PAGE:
People may be interested in the Dell Chromebook 11 because of its attractive design and good battery life. It’s a popular laptop with teens and adults who don’t need the power or performance of a traditional laptop.
Chromebooks have become popular in the education sector. Google confirmed that schools bought one million in the second quarter of this year.
Hardware is expensive, which makes Chromebooks much less expensive. Dropping it or losing the device can actually save a parent money in the long run.
Dell offers two Chromebooks: a 2GB model at £179; and a 4GB model at £199 (ex. VAT). But although Dell markets its Chromebook 11 as ‘for education,’ it’s too good to leave to children.
- Virtually indestructible
- 360-degree hinge design
- OK battery life
- The screen is small and low res
- The keyboard could be better
- Review Price: £412
- 11.6-inch, 1366 x 768 resolution touch screen with Gorilla Glass
- Intel Celeron N4000 CPU
- 4GB / 8GB RAM
- 32GB / 64GB storage
- Up to 13-hour battery life
- Chrome OS
The Dell Chromebook 11 looks professional and has no distracting logos. It is a functioning computer that offers great performance, such as its chrome logo for the design aesthetic. But that’s intentional, as Dell’s built this convertible Chromebook to be as rugged as possible. Dell says that it meets MIL-STD specification, a standard set by the US military that you don’t normally see on consumer products – the LG Gram 14 and the Samsung Galaxy Tab Active 2 being other exceptions.
The designers of this Dell Chromebook 11 have created a laptop for reading and browsing the Web. The lid curves down to create a comfortable spine for the user as well as a re-imagined hinge, an effortless device to use and flip open to reach all areas of the screen.
The Chromebook 11 has a matte, non-reflective plastic that prevents fingerprints from appearing all over the device. When you open the case, the design looks very high quality. Just around the inner edge of the lid is a raised partition that provides a snug fit to keep dirt and dust from getting inside. On the side of the case, there are lowercase letters, which makes it look casual.
Display and Audio
The 11.6-inch Chromebook has a native resolution of 1,366 by 768 pixels (135ppi). The bezel is sizable—about 2cm. I found it difficult to distinguish darker colors. On the plus side, the device has the good audio quality and produces loud output when needed. The only issue is that the fan can sometimes be too loud. Build quality is good: an apparent target with this device.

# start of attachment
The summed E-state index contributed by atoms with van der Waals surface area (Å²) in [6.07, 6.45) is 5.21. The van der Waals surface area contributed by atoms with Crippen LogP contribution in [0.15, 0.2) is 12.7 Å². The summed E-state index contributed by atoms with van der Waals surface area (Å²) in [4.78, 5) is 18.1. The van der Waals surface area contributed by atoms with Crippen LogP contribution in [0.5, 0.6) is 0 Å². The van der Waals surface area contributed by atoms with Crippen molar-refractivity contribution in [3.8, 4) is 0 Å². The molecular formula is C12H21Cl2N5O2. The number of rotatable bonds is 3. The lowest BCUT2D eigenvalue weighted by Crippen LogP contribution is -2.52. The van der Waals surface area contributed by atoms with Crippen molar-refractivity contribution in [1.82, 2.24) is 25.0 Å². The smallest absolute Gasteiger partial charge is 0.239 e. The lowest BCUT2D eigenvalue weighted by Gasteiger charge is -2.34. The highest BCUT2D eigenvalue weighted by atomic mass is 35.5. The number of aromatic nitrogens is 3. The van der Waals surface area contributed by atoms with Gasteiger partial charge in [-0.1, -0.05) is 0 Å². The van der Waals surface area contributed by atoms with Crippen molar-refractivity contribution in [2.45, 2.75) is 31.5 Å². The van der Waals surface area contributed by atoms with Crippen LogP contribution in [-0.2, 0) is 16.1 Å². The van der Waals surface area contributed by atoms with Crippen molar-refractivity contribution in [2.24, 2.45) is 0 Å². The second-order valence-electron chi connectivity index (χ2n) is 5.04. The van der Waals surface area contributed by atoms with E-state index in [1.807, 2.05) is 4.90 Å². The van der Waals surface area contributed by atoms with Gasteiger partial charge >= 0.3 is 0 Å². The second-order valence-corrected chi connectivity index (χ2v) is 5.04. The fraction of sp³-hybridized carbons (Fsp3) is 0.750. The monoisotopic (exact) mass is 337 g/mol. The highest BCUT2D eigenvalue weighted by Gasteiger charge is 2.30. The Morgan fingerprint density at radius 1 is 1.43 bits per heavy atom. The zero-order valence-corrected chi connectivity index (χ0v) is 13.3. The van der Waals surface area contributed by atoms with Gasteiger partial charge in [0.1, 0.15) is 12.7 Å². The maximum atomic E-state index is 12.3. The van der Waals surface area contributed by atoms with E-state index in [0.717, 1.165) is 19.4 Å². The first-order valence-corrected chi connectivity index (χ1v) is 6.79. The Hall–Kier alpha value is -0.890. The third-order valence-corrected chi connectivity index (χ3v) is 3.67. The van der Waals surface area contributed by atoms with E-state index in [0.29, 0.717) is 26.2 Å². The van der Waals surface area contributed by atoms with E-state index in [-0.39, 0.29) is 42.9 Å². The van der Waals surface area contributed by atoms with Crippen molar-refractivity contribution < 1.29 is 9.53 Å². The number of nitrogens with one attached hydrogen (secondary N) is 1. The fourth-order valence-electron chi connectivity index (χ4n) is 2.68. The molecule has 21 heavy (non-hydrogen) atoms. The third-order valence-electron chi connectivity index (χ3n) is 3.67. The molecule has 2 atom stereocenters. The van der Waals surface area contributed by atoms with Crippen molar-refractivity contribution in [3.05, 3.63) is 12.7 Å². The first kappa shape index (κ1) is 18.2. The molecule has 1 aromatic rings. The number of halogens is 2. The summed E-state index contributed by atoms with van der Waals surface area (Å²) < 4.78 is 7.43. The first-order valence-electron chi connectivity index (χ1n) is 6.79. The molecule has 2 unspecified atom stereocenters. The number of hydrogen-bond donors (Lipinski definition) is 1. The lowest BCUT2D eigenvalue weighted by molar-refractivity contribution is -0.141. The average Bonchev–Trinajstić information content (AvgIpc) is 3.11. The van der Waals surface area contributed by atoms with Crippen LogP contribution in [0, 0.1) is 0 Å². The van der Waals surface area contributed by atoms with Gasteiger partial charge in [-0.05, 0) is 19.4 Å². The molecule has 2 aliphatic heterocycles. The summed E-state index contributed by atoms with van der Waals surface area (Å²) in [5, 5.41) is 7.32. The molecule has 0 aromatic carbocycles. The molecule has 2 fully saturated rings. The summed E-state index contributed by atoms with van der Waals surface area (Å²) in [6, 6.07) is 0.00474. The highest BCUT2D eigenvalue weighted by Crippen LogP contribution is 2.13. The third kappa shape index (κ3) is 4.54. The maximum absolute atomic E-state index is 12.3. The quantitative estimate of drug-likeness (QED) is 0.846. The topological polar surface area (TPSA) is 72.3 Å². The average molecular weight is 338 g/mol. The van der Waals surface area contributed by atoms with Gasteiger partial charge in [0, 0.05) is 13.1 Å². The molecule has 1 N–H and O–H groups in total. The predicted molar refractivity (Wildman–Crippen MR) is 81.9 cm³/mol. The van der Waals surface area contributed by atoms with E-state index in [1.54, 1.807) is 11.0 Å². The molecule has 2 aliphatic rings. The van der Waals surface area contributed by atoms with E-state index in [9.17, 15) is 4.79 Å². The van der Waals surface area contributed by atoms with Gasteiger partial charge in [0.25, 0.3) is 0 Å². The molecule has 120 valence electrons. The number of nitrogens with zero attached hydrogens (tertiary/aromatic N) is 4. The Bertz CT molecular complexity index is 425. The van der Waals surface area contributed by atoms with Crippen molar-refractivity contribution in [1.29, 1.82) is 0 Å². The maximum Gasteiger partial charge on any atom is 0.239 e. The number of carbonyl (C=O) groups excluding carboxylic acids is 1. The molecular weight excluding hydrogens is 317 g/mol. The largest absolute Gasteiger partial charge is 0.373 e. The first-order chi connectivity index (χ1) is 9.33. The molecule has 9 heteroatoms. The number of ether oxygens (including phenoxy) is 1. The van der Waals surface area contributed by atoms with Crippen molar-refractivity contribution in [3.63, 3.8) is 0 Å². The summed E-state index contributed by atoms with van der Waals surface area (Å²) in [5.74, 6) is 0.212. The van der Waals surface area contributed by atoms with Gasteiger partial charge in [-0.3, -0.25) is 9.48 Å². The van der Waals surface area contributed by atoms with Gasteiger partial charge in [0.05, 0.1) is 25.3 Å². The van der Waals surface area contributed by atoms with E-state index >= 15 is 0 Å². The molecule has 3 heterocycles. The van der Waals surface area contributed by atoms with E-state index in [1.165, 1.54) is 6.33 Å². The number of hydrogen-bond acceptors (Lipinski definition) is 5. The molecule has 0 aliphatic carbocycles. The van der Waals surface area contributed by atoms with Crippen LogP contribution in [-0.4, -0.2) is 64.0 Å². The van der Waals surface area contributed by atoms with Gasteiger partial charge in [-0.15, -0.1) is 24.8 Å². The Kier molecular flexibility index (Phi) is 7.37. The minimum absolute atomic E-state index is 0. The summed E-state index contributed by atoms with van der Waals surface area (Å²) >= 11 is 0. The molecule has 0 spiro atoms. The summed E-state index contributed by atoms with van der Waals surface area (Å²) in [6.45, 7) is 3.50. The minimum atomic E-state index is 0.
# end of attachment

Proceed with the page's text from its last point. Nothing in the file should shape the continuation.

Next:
The Chromebook 11 has a 1.4GHz dual-core processor and is an Intel HD Graphics integrated part. It has either 2GB or 4GB of RAM, whichever your preference is. It has 16GB of internal storage and an SD card slot, plus two USB 3.0 ports, an HDMI connector, and an audio jack. There’s no wired Ethernet port. For wireless connectivity, it has dual-band 802.11a/b/g/n wi-fi and Bluetooth 4.0.
The Crafted Keyboard is a keyboard designed for the internet. The keyboard has a custom Google search button that replaces Caps Lock and a set of web-centric keys in place of the traditional function keys.
Battery life varies depending on how you use the device. Estimates for the three-cell 51 Watt-hour battery vary from 10.3 hours (25% brightness, system idling) to 3.5 hours (100% percent brightness, running a demanding workload). You can expect this laptop to last for around 7 hours on average.
The 4GB Chromebook boots quickly and wakes up in just a couple of seconds. It is also the lightest laptop out there. It is tied into the Google ecosystem, but it makes the user experience very good with its fast boot time and powerful multitasking. The search giant’s reputation will be reassuring for some, and for others, it might make them feel slightly claustrophobic.
This device is built with the knowledge that Wi-Fi is always on and ready to access. When you’re away from your home, you can still connect to the internet. But if that’s what you do then you likely won’t find much to complain about. Chomebooks are designed with connectivity in mind and that’s how the Chromebook is able to operate so well.
Enterprise users can’t rely on the Office software for Desktop, and for that matter it won’t have a traditional desktop equivalent. Chromebooks have a more lightweight operating system, and the 1.4GHz Celeron processor keeps everything moving along nicely to keep costs down. Chrome doesn’t exert lots of pressure on top-tier hardware, which means Chromebooks can be cheap but not compromised. This also helps with battery life — most machines have ten hours and we found that they perform fairly well.
If you need a reliable laptop that can handle being dropped for your child, or if you are a college student in need of an affordable laptop with a tough build. With a long battery life and amazing durability, the device is powerful enough for basic essay writing and web browsing, and has an amazing keyboard.
If you need more processing power than a notebook, your only option is a desktop computer running Windows or Mac OS X. But even people who don’t choose Chromebooks as their primary device can consider the price.